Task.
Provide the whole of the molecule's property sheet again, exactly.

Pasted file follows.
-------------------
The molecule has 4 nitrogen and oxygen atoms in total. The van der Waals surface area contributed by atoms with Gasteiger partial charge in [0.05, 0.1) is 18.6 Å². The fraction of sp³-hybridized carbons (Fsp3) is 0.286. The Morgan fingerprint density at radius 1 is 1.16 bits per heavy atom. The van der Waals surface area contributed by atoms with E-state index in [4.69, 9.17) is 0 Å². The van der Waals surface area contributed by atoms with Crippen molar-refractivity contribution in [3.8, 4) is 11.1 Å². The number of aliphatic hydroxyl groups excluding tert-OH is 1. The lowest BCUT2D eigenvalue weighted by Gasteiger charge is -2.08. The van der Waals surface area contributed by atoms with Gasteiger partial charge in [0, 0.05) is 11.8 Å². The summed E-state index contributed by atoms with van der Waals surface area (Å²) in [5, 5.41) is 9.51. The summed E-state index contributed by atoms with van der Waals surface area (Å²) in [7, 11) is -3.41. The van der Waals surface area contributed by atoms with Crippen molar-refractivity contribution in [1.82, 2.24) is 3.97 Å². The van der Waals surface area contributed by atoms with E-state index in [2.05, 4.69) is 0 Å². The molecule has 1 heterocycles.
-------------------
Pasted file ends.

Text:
The molecule has 4 nitrogen and oxygen atoms in total. The van der Waals surface area contributed by atoms with Gasteiger partial charge in [0.05, 0.1) is 18.6 Å². The fraction of sp³-hybridized carbons (Fsp3) is 0.286. The Morgan fingerprint density at radius 1 is 1.16 bits per heavy atom. The van der Waals surface area contributed by atoms with E-state index in [4.69, 9.17) is 0 Å². The van der Waals surface area contributed by atoms with Crippen molar-refractivity contribution in [3.8, 4) is 11.1 Å². The number of aliphatic hydroxyl groups excluding tert-OH is 1. The lowest BCUT2D eigenvalue weighted by Gasteiger charge is -2.08. The van der Waals surface area contributed by atoms with Gasteiger partial charge in [0, 0.05) is 11.8 Å². The summed E-state index contributed by atoms with van der Waals surface area (Å²) in [5, 5.41) is 9.51. The summed E-state index contributed by atoms with van der Waals surface area (Å²) in [7, 11) is -3.41. The van der Waals surface area contributed by atoms with Crippen molar-refractivity contribution in [1.82, 2.24) is 3.97 Å². The van der Waals surface area contributed by atoms with E-state index in [2.05, 4.69) is 0 Å². The molecule has 1 heterocycles.